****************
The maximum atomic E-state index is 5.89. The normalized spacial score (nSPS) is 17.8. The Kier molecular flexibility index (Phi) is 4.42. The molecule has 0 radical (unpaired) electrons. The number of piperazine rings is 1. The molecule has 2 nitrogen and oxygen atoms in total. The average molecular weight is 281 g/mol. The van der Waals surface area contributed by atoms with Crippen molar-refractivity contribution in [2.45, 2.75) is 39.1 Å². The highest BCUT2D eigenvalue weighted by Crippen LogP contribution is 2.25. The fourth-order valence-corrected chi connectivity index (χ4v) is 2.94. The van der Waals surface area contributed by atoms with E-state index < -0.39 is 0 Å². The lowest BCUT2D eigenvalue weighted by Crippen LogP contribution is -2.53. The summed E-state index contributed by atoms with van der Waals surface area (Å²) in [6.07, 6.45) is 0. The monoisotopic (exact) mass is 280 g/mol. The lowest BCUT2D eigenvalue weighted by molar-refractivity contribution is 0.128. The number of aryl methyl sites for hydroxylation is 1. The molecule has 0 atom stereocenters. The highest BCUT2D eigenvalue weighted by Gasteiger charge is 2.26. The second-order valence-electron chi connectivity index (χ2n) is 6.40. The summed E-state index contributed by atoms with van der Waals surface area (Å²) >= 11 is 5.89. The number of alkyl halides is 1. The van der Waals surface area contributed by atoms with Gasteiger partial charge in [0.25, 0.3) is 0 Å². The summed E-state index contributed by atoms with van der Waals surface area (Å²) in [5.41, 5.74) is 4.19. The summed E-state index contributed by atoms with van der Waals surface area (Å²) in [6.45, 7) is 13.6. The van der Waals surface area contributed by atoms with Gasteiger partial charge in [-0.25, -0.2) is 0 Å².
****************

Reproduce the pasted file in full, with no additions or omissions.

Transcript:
The maximum atomic E-state index is 5.89. The normalized spacial score (nSPS) is 17.8. The Kier molecular flexibility index (Phi) is 4.42. The molecule has 0 radical (unpaired) electrons. The number of piperazine rings is 1. The molecule has 2 nitrogen and oxygen atoms in total. The average molecular weight is 281 g/mol. The van der Waals surface area contributed by atoms with Crippen molar-refractivity contribution in [2.45, 2.75) is 39.1 Å². The highest BCUT2D eigenvalue weighted by Crippen LogP contribution is 2.25. The fourth-order valence-corrected chi connectivity index (χ4v) is 2.94. The van der Waals surface area contributed by atoms with E-state index < -0.39 is 0 Å². The lowest BCUT2D eigenvalue weighted by Crippen LogP contribution is -2.53. The summed E-state index contributed by atoms with van der Waals surface area (Å²) in [6.07, 6.45) is 0. The monoisotopic (exact) mass is 280 g/mol. The lowest BCUT2D eigenvalue weighted by molar-refractivity contribution is 0.128. The number of aryl methyl sites for hydroxylation is 1. The molecule has 0 atom stereocenters. The highest BCUT2D eigenvalue weighted by Gasteiger charge is 2.26. The second-order valence-electron chi connectivity index (χ2n) is 6.40. The summed E-state index contributed by atoms with van der Waals surface area (Å²) >= 11 is 5.89. The number of alkyl halides is 1. The van der Waals surface area contributed by atoms with Gasteiger partial charge in [0.25, 0.3) is 0 Å². The summed E-state index contributed by atoms with van der Waals surface area (Å²) in [5.41, 5.74) is 4.19. The summed E-state index contributed by atoms with van der Waals surface area (Å²) in [6.45, 7) is 13.6. The van der Waals surface area contributed by atoms with Gasteiger partial charge in [-0.25, -0.2) is 0 Å².